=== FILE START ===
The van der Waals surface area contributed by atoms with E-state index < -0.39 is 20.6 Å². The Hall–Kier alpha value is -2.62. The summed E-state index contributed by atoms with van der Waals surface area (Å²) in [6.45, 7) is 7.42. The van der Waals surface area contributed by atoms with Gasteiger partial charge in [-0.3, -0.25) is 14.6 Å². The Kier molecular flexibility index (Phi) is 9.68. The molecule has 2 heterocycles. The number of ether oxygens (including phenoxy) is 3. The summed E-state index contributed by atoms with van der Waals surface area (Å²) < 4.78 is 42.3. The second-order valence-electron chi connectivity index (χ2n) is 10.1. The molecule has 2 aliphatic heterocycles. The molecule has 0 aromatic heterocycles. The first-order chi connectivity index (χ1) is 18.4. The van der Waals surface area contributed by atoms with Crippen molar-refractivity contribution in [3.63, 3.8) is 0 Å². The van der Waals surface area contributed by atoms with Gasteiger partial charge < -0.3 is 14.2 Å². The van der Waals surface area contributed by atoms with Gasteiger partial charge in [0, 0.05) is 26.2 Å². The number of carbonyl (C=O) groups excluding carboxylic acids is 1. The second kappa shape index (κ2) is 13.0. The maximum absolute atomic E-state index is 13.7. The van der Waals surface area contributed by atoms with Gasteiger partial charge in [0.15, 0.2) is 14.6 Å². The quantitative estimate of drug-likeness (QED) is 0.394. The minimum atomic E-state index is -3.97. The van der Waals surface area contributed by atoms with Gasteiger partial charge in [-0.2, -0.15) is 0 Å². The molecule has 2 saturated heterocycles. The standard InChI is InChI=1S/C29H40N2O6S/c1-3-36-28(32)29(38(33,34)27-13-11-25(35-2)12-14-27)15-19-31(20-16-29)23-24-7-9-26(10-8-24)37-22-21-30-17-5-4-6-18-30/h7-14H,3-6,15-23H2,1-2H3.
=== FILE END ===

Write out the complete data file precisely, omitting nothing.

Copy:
The van der Waals surface area contributed by atoms with E-state index < -0.39 is 20.6 Å². The Hall–Kier alpha value is -2.62. The summed E-state index contributed by atoms with van der Waals surface area (Å²) in [6.45, 7) is 7.42. The van der Waals surface area contributed by atoms with Gasteiger partial charge in [-0.3, -0.25) is 14.6 Å². The Kier molecular flexibility index (Phi) is 9.68. The molecule has 2 heterocycles. The number of ether oxygens (including phenoxy) is 3. The summed E-state index contributed by atoms with van der Waals surface area (Å²) < 4.78 is 42.3. The second-order valence-electron chi connectivity index (χ2n) is 10.1. The molecule has 2 aliphatic heterocycles. The molecule has 0 aromatic heterocycles. The first-order chi connectivity index (χ1) is 18.4. The van der Waals surface area contributed by atoms with Crippen molar-refractivity contribution in [3.63, 3.8) is 0 Å². The van der Waals surface area contributed by atoms with Gasteiger partial charge < -0.3 is 14.2 Å². The van der Waals surface area contributed by atoms with Gasteiger partial charge in [0, 0.05) is 26.2 Å². The number of carbonyl (C=O) groups excluding carboxylic acids is 1. The second kappa shape index (κ2) is 13.0. The maximum absolute atomic E-state index is 13.7. The van der Waals surface area contributed by atoms with Gasteiger partial charge in [0.15, 0.2) is 14.6 Å². The quantitative estimate of drug-likeness (QED) is 0.394. The minimum atomic E-state index is -3.97. The van der Waals surface area contributed by atoms with Gasteiger partial charge in [-0.2, -0.15) is 0 Å². The molecule has 2 saturated heterocycles. The standard InChI is InChI=1S/C29H40N2O6S/c1-3-36-28(32)29(38(33,34)27-13-11-25(35-2)12-14-27)15-19-31(20-16-29)23-24-7-9-26(10-8-24)37-22-21-30-17-5-4-6-18-30/h7-14H,3-6,15-23H2,1-2H3.